As a nonprofit leader, you know that your organization is tax-exempt by definition. To allow you to put as much of your funding as possible toward making a difference in your community, the IRS granted your nonprofit 501(c)(3) status, meaning that you don’t have to pay federal taxes.
However, this doesn’t mean that you can sit back and relax come tax season. Nonprofits still have to complete a variety of tax forms to maintain transparency about how they’re using their resources and help staff members file their individual tax returns.
As you begin compiling the necessary information to fill out all of these forms, it’s easy to get lost in the complexities of data collection and reporting. Every nonprofit has a slightly different financial situation, so it’s helpful to reach out to your organization’s accountant to navigate your unique tax filing needs and ensure compliance with federal regulations.
For now, let’s walk through the basics of seven of the most common nonprofit tax forms. To help you get a better understanding of their purpose, we’ve divided them up based on whether they apply to your entire organization or just to your employees. Let’s get started!
Organizational Tax Forms
Organizational tax forms are used to report and track the financial activities of your entire nonprofit. As a condition of 501(c)(3) status, you have to file certain tax forms every year, and make some of them available to the public upon request. So these forms are also critical for your organization to remain tax exempt. Let’s look at the three main types.
1. Form 1023
The IRS Form 1023 is one of the major documents that you filed upon establishing your nonprofit, in addition to your bylaws, articles of incorporation, employer identification number (EIN), and fundraising registration for your state. Upon approval, the IRS sent you an official letter confirming your 501(c)(3) status, which you should always keep a copy of in your organization’s records.
In most cases, your organization will only need to file Form 1023 once. The only exception to this rule is if your tax-exempt status is revoked or suspended for some reason. The form is 28 pages long and very detailed, so make sure to comply with all 501(c)(3)-specific regulations so you don’t have to complete it twice!
2. Form 990
The IRS Form 990 is probably the best-known nonprofit tax form because it serves as your organization’s annual tax return. Besides demonstrating to the government that your nonprofit has handled its finances responsibly over the past year, your Form 990 also holds your organization accountable to supporters and stakeholders once it’s made publicly available.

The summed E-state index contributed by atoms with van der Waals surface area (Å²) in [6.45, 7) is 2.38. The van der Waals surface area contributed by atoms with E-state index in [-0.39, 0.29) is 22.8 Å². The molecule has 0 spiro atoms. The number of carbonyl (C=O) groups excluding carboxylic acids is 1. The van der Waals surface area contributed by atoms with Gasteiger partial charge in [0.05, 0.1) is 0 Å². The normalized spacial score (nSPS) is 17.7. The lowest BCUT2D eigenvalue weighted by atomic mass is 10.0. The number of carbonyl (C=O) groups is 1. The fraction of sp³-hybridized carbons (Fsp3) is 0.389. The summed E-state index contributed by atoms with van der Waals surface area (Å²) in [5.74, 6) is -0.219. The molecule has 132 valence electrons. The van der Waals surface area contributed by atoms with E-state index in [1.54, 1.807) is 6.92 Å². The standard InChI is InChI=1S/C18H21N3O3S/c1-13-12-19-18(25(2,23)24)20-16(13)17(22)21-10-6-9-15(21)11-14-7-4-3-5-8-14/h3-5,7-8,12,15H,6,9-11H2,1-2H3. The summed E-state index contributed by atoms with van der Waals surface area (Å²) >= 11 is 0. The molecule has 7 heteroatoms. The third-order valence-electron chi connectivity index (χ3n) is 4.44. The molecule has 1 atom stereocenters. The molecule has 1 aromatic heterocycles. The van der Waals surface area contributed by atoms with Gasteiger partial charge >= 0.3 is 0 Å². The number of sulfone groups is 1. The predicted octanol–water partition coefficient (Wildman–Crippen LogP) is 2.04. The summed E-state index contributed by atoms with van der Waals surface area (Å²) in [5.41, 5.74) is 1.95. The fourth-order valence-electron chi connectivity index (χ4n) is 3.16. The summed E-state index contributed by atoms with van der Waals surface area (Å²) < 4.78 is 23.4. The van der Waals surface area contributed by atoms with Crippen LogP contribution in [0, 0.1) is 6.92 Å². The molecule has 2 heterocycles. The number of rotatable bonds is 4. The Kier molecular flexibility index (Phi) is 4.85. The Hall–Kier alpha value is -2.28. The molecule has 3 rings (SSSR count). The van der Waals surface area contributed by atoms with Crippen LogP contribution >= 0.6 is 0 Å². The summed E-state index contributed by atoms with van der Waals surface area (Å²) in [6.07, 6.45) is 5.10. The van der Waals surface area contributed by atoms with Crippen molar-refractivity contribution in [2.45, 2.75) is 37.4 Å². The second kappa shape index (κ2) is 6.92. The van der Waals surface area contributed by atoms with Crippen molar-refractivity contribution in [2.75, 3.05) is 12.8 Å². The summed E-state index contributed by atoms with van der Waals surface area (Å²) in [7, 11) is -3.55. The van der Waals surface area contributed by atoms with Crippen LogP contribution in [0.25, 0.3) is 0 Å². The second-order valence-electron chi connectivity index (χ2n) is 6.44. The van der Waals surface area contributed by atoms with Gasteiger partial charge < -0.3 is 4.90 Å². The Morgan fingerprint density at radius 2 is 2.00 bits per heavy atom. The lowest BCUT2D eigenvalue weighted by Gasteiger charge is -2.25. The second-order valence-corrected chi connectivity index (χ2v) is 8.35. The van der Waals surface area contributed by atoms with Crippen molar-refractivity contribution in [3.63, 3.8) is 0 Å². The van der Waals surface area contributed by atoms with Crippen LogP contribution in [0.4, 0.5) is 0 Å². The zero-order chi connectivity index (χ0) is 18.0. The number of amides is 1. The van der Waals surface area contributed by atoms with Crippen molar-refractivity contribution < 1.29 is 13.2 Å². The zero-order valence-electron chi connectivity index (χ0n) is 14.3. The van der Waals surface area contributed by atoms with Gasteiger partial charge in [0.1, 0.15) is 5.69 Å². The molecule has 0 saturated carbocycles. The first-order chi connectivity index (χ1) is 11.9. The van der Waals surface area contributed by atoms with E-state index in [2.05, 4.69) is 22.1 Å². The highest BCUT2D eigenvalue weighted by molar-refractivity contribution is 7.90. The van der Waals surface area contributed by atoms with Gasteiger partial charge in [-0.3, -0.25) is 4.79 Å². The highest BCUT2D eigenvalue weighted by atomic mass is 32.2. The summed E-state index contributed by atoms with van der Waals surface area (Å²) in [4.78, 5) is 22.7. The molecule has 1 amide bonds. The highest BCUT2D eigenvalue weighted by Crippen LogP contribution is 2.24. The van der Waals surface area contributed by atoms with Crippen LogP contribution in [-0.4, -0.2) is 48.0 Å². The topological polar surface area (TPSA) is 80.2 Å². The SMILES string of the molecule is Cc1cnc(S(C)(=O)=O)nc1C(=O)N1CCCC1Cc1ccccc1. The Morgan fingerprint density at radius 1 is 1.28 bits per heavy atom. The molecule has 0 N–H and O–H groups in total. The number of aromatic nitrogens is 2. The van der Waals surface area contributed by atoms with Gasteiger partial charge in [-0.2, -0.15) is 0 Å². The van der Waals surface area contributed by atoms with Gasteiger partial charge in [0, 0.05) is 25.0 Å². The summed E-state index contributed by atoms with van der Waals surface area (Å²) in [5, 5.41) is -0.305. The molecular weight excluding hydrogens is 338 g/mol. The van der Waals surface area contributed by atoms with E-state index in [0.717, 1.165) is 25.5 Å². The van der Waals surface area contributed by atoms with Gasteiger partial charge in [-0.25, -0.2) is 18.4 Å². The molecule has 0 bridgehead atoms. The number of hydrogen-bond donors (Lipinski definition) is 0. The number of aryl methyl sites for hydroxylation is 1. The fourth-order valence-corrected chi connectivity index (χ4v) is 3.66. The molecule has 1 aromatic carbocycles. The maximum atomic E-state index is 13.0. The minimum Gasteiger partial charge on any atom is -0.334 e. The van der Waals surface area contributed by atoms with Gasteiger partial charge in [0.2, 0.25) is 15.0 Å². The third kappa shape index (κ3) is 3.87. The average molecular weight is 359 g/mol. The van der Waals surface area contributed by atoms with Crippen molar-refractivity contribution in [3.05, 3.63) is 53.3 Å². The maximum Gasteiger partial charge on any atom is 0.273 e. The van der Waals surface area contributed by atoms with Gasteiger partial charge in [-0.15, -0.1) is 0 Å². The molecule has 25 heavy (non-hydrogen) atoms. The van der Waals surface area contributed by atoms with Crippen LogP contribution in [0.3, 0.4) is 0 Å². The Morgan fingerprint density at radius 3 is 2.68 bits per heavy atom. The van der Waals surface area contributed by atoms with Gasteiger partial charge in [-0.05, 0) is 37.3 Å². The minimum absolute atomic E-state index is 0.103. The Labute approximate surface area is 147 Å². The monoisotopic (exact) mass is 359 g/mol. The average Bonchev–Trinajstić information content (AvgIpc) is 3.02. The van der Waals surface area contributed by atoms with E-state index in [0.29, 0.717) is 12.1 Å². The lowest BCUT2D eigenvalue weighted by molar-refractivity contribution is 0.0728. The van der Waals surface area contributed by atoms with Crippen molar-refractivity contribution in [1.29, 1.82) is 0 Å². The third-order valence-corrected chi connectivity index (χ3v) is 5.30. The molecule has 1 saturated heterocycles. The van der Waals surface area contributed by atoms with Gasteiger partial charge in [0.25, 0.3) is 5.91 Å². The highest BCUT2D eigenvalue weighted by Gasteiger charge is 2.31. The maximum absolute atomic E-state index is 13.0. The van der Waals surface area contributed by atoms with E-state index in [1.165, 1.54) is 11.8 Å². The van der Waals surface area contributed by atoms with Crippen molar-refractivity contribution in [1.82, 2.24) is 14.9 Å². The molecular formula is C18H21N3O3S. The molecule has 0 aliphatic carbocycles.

There are four versions of the Form 990, and which one your nonprofit completes depends on your annual gross receipts and total assets. Jitasa’s guide to filing Form 990 breaks down the types as follows:
- Form 990-N (or e-postcard): Gross receipts total less than $50,000.
- Form 990-EZ: Gross receipts total between $50,000 and $200,000 and total assets equal less than $500,000.
- Form 990 (full version): Gross receipts total more than $200,000 or total assets equal more than $500,000.
- Form 990-PF: Filed by all private foundations regardless of gross receipts or total assets.
No matter which version your organization completes, the Form 990 filing deadline is the 15th day of the fifth month after your fiscal year ends. For most nonprofits, whose fiscal year follows the calendar year, the deadline is May 15.
Failing to file your Form 990 for three consecutive years is one way your organization can lose its tax-exempt status and have to complete a new Form 1023, so make sure to get your returns in on time every year!
3. State-Specific Filings
Depending on where your nonprofit operates, you may or may not need to file additional tax forms with your state government. A few of the states that request additional filings include:
- California requires nonprofits to file Form 199, the Exempt Organization Annual Information Return, to maintain tax-exempt status with the state.
- New York has a similar required form called the Annual Filing for Charitable Organizations (Form CHAR500) that includes both financial and governance information.
- Florida asks for an additional filing from nonprofits that are exempt from paying state sales tax in addition to their income tax exemption, known as Form DR-5.